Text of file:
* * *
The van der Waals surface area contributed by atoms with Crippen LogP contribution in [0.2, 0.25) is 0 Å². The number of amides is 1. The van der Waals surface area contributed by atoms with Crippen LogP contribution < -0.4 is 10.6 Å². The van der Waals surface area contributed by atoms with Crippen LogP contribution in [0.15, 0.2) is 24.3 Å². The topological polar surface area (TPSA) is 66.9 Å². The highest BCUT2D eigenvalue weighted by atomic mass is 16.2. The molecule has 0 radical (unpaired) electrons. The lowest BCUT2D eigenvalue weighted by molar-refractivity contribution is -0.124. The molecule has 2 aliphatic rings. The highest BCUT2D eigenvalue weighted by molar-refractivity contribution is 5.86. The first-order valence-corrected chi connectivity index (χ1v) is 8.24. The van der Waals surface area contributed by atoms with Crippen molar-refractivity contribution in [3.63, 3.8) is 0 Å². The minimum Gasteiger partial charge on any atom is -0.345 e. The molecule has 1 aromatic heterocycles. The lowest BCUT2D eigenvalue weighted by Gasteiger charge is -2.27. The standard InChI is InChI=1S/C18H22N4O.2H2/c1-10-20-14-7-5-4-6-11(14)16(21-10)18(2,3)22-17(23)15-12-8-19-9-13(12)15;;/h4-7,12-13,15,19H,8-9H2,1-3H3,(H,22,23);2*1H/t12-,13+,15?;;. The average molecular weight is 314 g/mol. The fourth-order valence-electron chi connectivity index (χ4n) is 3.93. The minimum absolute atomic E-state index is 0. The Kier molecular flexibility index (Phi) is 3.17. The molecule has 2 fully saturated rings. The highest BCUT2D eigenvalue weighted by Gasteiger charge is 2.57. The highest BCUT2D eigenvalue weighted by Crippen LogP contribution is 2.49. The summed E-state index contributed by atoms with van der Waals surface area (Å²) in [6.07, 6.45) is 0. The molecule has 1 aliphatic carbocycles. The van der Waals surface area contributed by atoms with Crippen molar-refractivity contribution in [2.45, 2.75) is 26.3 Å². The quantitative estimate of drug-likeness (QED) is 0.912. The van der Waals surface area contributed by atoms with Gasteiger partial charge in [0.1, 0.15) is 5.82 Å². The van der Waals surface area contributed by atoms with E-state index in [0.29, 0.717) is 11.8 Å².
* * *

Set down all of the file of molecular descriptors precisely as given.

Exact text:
The van der Waals surface area contributed by atoms with Crippen LogP contribution in [0.2, 0.25) is 0 Å². The number of amides is 1. The van der Waals surface area contributed by atoms with Crippen LogP contribution < -0.4 is 10.6 Å². The van der Waals surface area contributed by atoms with Crippen LogP contribution in [0.15, 0.2) is 24.3 Å². The topological polar surface area (TPSA) is 66.9 Å². The highest BCUT2D eigenvalue weighted by atomic mass is 16.2. The molecule has 0 radical (unpaired) electrons. The lowest BCUT2D eigenvalue weighted by molar-refractivity contribution is -0.124. The molecule has 2 aliphatic rings. The highest BCUT2D eigenvalue weighted by molar-refractivity contribution is 5.86. The first-order valence-corrected chi connectivity index (χ1v) is 8.24. The van der Waals surface area contributed by atoms with Crippen molar-refractivity contribution in [3.63, 3.8) is 0 Å². The minimum Gasteiger partial charge on any atom is -0.345 e. The molecule has 1 aromatic heterocycles. The lowest BCUT2D eigenvalue weighted by Gasteiger charge is -2.27. The standard InChI is InChI=1S/C18H22N4O.2H2/c1-10-20-14-7-5-4-6-11(14)16(21-10)18(2,3)22-17(23)15-12-8-19-9-13(12)15;;/h4-7,12-13,15,19H,8-9H2,1-3H3,(H,22,23);2*1H/t12-,13+,15?;;. The average molecular weight is 314 g/mol. The fourth-order valence-electron chi connectivity index (χ4n) is 3.93. The minimum absolute atomic E-state index is 0. The Kier molecular flexibility index (Phi) is 3.17. The molecule has 2 fully saturated rings. The highest BCUT2D eigenvalue weighted by Gasteiger charge is 2.57. The highest BCUT2D eigenvalue weighted by Crippen LogP contribution is 2.49. The summed E-state index contributed by atoms with van der Waals surface area (Å²) in [6.07, 6.45) is 0. The molecule has 1 aliphatic carbocycles. The van der Waals surface area contributed by atoms with Crippen molar-refractivity contribution in [2.45, 2.75) is 26.3 Å². The quantitative estimate of drug-likeness (QED) is 0.912. The van der Waals surface area contributed by atoms with Gasteiger partial charge in [0.1, 0.15) is 5.82 Å². The van der Waals surface area contributed by atoms with E-state index in [0.29, 0.717) is 11.8 Å².